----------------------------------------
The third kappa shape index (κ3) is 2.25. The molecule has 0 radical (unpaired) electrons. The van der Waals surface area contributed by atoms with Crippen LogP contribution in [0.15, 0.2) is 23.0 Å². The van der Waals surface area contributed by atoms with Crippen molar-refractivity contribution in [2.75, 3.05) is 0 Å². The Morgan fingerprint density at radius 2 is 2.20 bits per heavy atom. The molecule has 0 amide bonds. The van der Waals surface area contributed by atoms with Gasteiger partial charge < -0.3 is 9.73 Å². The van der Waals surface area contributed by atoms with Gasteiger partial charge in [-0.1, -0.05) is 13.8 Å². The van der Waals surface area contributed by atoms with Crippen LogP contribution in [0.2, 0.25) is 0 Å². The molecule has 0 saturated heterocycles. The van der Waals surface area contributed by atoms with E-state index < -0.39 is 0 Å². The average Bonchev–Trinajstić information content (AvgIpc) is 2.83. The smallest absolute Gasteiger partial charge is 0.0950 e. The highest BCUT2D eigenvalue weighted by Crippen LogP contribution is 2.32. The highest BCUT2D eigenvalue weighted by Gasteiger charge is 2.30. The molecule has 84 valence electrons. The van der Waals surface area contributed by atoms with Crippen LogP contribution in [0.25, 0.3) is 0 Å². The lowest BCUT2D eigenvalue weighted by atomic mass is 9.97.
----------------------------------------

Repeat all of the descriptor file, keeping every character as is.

The third kappa shape index (κ3) is 2.25. The molecule has 0 radical (unpaired) electrons. The van der Waals surface area contributed by atoms with Crippen LogP contribution in [0.15, 0.2) is 23.0 Å². The van der Waals surface area contributed by atoms with Crippen molar-refractivity contribution in [2.75, 3.05) is 0 Å². The Morgan fingerprint density at radius 2 is 2.20 bits per heavy atom. The molecule has 0 amide bonds. The van der Waals surface area contributed by atoms with Gasteiger partial charge < -0.3 is 9.73 Å². The van der Waals surface area contributed by atoms with Gasteiger partial charge in [-0.1, -0.05) is 13.8 Å². The van der Waals surface area contributed by atoms with Crippen LogP contribution in [0.2, 0.25) is 0 Å². The molecule has 0 saturated heterocycles. The van der Waals surface area contributed by atoms with E-state index < -0.39 is 0 Å². The average Bonchev–Trinajstić information content (AvgIpc) is 2.83. The smallest absolute Gasteiger partial charge is 0.0950 e. The highest BCUT2D eigenvalue weighted by Crippen LogP contribution is 2.32. The highest BCUT2D eigenvalue weighted by Gasteiger charge is 2.30. The molecule has 84 valence electrons. The van der Waals surface area contributed by atoms with Crippen LogP contribution in [0.25, 0.3) is 0 Å². The lowest BCUT2D eigenvalue weighted by atomic mass is 9.97.